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Director's Letter

David Atkins, M.D., M.P.H., Director, HSR&D

The crisis of the past year for VA over access will likely become an organizational case study about how not to use performance measures to drive system performance in a complex system. The problem of access was not a secret to VA leadership—while satisfaction with VA care was generally equal or above that of private systems, many facilities struggled to provide timely care especially for certain hard-to-recruit specialties, and especially in places where the growth of the Veteran population had outpaced staffing increases. In efforts to focus attention on access and improve performance, VA made numerous errors: it chose the wrong measure (wait times for appointments rather than a more comprehensive patient-centered measure of access), set a uniform and unrealistic target (two weeks, without regard to capacity to meet that target), and tied performance to executive bonuses. The result was that in many facilities, lower level employees felt pressure to report misleading numbers. The irony was that VA had actually adopted many innovations over the past five years to improve access to care, but their success was not necessarily measured in shorter clinic wait times. Initiatives like video-telehealth, secure messaging, MyHealtheVet, SCAN-ECHO, and e-consult all improved the means by which patients, especially rural Veterans, could access their care team or engage the expertise of specialists.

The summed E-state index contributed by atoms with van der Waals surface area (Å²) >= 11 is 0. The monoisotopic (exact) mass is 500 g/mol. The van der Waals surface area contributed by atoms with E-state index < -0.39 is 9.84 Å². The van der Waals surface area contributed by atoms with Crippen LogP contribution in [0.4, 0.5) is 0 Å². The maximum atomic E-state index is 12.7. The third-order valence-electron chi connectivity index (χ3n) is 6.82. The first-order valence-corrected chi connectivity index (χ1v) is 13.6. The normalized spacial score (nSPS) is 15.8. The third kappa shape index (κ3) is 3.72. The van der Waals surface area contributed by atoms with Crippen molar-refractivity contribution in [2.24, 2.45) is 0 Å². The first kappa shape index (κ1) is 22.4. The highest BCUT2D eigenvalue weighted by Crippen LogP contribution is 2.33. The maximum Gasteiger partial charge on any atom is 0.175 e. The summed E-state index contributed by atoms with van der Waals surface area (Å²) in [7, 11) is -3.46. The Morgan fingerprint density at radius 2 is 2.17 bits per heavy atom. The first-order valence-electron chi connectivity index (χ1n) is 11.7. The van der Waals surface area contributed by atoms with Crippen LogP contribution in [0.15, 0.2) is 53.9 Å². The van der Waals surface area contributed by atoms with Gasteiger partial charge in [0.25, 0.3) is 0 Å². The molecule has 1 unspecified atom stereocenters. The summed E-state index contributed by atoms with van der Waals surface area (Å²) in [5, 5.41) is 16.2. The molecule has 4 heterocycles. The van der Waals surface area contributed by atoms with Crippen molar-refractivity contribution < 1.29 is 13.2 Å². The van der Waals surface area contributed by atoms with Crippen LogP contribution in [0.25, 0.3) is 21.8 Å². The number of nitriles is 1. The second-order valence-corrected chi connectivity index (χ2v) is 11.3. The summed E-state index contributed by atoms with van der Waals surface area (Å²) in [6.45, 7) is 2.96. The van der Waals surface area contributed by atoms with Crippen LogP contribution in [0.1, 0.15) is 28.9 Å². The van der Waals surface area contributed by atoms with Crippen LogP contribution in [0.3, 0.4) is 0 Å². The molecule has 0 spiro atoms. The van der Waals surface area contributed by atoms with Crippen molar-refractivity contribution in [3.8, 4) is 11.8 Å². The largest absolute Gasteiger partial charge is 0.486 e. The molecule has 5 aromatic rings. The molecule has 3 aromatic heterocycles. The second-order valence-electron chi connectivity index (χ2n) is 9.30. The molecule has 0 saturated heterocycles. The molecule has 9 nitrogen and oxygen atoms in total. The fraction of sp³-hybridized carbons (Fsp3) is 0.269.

The access crisis was a manifestation of deeper challenges for VA. The series of outside assessments of VA care that were commissioned as part of the Choice Act have recently been delivered to VA and a summary report integrating the separate findings has been made public. 1

Among the many shortcomings it calls out, the report highlights a lack of strategic vision and systems thinking as a fundamental failing, reflected in a tendency to tackle each issue as an isolated problem without thinking of its relation to the entire system. The greatest contribution of research in helping VA respond will be to examine and test the multiple system effects of different solutions being offered to improve access. While timely access is essential, it cannot be viewed alone without considering its relation to other important VA goals: high quality of care; coordination and communication across sites of care; sustainable costs to both the Veteran and VA; a robust mission of education, training, and research; and most importantly, an improved patient experience. There is enough work to keep many researchers busy while VA continues to address access and works to carry out a new transformation.

David Atkins, MD, MPH, Director, HSR&D

1. CMS Alliance to Modernize Healthcare. Independent Assessment of the Health Care Delivery Systems and Management Processes of the Department of Veterans Affairs. Volume 1: Integrated Report. September 1, 2015. The report may be accessed at


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